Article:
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Thread: National Credit Act in Afrikaans

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    Silver Member Eugene's Avatar
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    National Credit Act in Afrikaans

    For those Afrikaans speaking blokes out there - the National Credit Act is now available in Afrikaans for download from the following links:

    The Act: http://www.compuscan.co.za/docs/NASIONALE%20KREDIETWET%20-%20WET%2034%20VAN%202005.pdf

    The Regulations: http://www.compuscan.co.za/docs/NASIONALE%20KREDIETWET%20REGULASIES%20-%20AFRIKAANS.pdf

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    Quote Originally Posted by Eugene View Post
    For those Afrikaans speaking blokes out there - the National Credit Act is now available in Afrikaans for download from the following links...
    I hate to be a wet fish, but as a professional translator who has seen these translations a few months ago already, and having had insights from other financial translators on the subject as well, I can only say... stay away.

    These are not official translations and they are rather poorly done.

    That said, the Afrikaans documents on the NCR's web site aren't up to scratch either.

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    Silver Member Eugene's Avatar
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    Leuce - I have just read through the Afrikaans version of the NCA and picked up a couple of translation (and possible interpretation) mistakes. Agreed that it is not an official translation - the NCA was only made available in English. I still believe that for some members it might be worth while to catch up on the Act (read with the official English text) in their mother language. As for the documents on the NCR's website ..... eish...... no comment. At least they have corrected about 17 spelling mistakes after numerous e-mails.

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    Quote Originally Posted by Eugene View Post
    Agreed that it is not an official translation - the NCA was only made available in English.
    I don't understand why there is no official translation. The new law forces financial institutions not only to rewrite much of their documentation, but to have it translated into several languages -- and Afrikaans is often one of them. Now you have ten translators translating for ten financial institutions churning out ten different sets of terminology.

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    Silver Member Eugene's Avatar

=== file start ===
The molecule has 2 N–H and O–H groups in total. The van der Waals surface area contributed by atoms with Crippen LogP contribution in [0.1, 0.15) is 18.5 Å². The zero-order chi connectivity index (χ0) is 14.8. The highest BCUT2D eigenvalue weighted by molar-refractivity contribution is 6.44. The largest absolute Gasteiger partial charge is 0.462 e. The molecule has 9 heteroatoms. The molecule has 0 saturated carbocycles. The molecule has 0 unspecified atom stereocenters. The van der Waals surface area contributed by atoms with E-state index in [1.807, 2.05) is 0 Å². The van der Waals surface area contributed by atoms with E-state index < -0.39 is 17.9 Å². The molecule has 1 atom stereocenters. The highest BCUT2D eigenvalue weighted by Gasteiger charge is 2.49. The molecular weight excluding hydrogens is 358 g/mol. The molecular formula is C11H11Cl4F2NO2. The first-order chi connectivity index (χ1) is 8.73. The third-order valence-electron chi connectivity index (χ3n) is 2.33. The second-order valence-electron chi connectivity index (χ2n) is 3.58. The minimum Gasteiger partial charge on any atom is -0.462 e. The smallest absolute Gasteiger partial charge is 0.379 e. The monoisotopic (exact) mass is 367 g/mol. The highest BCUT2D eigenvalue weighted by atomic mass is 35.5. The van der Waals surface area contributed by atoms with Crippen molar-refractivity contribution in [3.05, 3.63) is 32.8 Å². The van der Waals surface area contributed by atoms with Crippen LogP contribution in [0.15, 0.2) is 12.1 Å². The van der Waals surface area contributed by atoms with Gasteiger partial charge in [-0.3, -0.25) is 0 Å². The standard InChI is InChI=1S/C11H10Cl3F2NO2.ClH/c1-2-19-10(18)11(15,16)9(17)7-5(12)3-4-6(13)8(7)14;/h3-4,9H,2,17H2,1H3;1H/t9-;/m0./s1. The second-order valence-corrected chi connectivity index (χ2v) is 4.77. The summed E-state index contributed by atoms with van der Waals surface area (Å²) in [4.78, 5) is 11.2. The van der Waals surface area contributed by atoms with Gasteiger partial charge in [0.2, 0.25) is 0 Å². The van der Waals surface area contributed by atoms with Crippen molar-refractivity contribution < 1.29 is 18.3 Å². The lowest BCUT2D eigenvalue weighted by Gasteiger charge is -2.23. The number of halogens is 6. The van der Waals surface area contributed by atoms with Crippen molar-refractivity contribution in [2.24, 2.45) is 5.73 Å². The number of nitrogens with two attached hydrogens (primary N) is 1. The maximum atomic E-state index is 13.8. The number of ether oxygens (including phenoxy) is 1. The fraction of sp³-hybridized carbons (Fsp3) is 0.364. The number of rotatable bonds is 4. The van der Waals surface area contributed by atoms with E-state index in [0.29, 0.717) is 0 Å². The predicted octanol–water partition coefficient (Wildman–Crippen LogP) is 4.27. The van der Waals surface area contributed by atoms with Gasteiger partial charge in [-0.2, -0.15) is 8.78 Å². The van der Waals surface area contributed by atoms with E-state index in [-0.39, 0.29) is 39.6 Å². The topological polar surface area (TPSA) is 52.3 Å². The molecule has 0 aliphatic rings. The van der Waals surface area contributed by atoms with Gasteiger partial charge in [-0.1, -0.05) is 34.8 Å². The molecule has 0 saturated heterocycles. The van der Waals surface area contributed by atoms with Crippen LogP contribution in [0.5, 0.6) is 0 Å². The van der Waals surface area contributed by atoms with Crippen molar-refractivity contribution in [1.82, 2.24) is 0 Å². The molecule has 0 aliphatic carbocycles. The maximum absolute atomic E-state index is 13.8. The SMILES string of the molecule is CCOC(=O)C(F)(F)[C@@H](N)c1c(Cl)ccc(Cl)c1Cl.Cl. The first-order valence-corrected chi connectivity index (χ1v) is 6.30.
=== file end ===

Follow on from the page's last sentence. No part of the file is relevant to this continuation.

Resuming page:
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    I totally agree. Not to long ago all Acts passed by Parliament was in two official languages (Afrikaans and English), but only one was signed by the President. The unsigned copy was an official translation. Nowadays you have every Tom Dick and Harry professing to be a translator for the government (usually on a tender basis) and you should see the translation work that they produce: horrific! Problem is that it is so easy to misinterpret (and translate the misinterpretation) the work that the translation often contradicts the original text.

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    Quote Originally Posted by Eugene View Post
    Nowadays you have every Tom Dick and Harry professing to be a translator for the government (usually on a tender basis) and you should see the translation work that they produce: horrific!
    I didn't know there were so many translators... I had the impression the translations were done mostly by janitors and tea ladies who happen to speak the language.

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    This translation issue is no small problem.

    Amongst other things, I was involved with the launch of a new training program this past week for the pest control/management industry. The question was asked if the material would be available in all the official languages. If government cannot trouble itself to provide official translations, what chance does the private sector have.

    Or perhaps that point should be: How can government expect the private sector to cater for all languages when government themselves will not.
    The trouble with opportunity is it normally comes dressed up as work.

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    Silver Member Eugene's Avatar
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    Two South African translators on a ship are talking.
    "Can you swim?" asks one.
    "No" says the other, "but I can shout for help in all eleven languages."

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